Entrepreneurs sell creams and pills made from extracts of yams, wheat or soybeans as a “natural replacement” for estrogen for postmenopausal women, advertising that they will help to prevent heart attacks, strokes, osteoporosis, hot flushes, vaginal dryness, lowered I.Q or depression. Several scientific papers show that these products cannot be used to replace estrogen.

There are several ways to measure whether a product contains enough of the female hormone, estrogen, to affect a woman’s body. Estrogen thickens and lubricates vaginal tissue. A study in Fertility and Sterility showed that soybean estrogen does not thicken or lubricate vaginal cells (1).

The most sensitive test to see if a woman has estrogen is to measure the brain hormone called FSH that controls estrogen levels in the body. An article in the Journal of Endocrinology and Metabolism showed that soybean estrogen does not raise blood levels of estrogen and it does not lower blood levels of the brain hormone, FSH (2). Over-the-counter estrogenic creams and pills are not approved by the FDA for estrogen replacement, and cannot be guaranteed as safe. However, eating lots of plants may provide enough phytoestrogens to help prevent cancer. There are 17 animal studies that show that the phytoestrogens in soybeans, yams, wheat and other grasses may help to prevent cancer, and there is evidence that people who eat a lot of soybeans or yams have a reduced incidence of cancers of the prostate, breast and colon. (3,4)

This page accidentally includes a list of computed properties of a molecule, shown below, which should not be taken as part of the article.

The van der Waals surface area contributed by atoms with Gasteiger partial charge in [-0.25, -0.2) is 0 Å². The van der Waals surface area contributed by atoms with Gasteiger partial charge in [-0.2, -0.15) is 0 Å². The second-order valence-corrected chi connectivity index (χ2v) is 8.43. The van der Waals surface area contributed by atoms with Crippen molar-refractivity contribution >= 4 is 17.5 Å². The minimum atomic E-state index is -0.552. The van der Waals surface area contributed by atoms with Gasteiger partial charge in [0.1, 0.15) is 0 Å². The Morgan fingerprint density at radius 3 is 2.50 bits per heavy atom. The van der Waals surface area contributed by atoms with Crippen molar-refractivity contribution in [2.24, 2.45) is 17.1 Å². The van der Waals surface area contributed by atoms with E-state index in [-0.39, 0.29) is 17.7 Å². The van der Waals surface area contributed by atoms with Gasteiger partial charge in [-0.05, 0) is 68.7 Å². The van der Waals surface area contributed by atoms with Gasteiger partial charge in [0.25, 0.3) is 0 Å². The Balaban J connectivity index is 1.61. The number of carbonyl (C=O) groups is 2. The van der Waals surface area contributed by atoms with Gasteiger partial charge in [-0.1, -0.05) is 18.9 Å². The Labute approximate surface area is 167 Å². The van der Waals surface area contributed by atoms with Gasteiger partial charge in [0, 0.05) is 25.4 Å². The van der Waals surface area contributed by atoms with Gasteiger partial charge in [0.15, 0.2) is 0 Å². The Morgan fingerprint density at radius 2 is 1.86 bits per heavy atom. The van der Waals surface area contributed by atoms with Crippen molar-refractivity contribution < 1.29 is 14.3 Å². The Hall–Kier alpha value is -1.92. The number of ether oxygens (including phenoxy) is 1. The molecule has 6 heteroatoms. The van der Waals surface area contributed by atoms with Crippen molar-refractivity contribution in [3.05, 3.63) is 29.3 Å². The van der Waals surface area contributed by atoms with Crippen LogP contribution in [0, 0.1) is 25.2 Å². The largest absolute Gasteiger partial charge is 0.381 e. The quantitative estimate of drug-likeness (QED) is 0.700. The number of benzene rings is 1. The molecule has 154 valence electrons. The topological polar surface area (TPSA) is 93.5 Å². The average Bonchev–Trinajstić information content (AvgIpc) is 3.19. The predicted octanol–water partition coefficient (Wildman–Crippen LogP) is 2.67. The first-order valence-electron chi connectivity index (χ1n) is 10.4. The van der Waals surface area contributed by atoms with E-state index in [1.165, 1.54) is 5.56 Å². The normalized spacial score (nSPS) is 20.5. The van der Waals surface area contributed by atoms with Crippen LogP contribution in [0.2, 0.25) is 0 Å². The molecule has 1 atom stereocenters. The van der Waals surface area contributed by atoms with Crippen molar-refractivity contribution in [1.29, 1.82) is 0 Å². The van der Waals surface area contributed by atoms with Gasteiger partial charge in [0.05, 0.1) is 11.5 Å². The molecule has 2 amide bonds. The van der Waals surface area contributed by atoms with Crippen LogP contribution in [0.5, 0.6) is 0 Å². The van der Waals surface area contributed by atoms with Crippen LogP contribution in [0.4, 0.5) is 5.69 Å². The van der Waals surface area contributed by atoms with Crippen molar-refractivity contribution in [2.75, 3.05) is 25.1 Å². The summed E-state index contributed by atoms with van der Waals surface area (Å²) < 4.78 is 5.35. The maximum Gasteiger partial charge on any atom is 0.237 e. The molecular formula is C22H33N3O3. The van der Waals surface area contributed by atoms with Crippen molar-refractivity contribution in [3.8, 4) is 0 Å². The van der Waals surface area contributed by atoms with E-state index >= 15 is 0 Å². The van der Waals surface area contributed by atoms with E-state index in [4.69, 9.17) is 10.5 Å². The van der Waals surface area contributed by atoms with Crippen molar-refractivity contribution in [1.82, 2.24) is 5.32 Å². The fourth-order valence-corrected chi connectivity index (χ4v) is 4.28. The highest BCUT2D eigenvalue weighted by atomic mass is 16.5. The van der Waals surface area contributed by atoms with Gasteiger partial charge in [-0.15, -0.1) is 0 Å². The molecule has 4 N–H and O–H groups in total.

By Gabe Mirkin, M.D., for CBS Radio News

1) JM Cline, JC Paschold, MS Anthony, IO Obasanjo, MR Adams. Effects of hormonal therapies and dietary soy phytoestrogens on vaginal cytology in surgically postmenopausal macaques. Fertility and Sterility 65: 5 (MAY 1996):1031-1035.

2) DD Baird, DM Umbach, L Lansdell, CL Hughes, KDR Setchell, CR Weinberg, AF Haney, AJ Wilcox, JA Mclachlan. Dietary intervention study to assess estrogenicity of dietary soy among postmenopausal women. Journal of Clinical Endocrinology and Metabolism 80: 5(MAY 1995):1685- 1690.

3) MJ Messina, V Persky, KDR Setchell, S Barnes. Soy Intake and Cancer Risk – A Review of the in Vitro and in Vivo Data. Nutrition and Cancer – an International Journal 1994;21(2):113-131.

4) MK Sung, CWC Kendall, MM Koo, AV Rao. Effect of soybean saponins and gypsophilla saponin on growth and viability of colon carcinoma cells in culture. Nutrition and Cancer – an International Journal 23: 3(1995):259-270.

5) Mirkin, G. Estrogens in Yams. JAMA, 1991(Feb 20);265(7):912.

6) JT Dwyer, BR Goldin, N Saul, L Gualtieri, S Barakat, H Adlercreutz. Tofu and Soy Drinks Contain Phytoestrogens.(in variable amounts) Journal of the American Dietetic Association 94: 7:JUL 1994:739-743.

7) AM Hutchins, JL Slavin, JW Lampe. Urinary isoflavonoid phytoestrogen and lignan excretion after consumption of fermented and unfermented soy products. Journal of the American Dietetic Association 95: 5(MAY 1995):545-551. Fermentation of soy decreased the isoflavone content of the product fed but increased the urinary isoflavonoid recovery. This finding suggests that fermentation increases availability of isoflavones in soy.

8) AL Murkies, C Lombard, BJG Strauss, G Wilcox, HG Burger, MS Morton. Dietary flour supplementation decreases post-menopausal hot flushes: Effect of soy and wheat. Maturitas 21: 3 (APR 1995):189-195.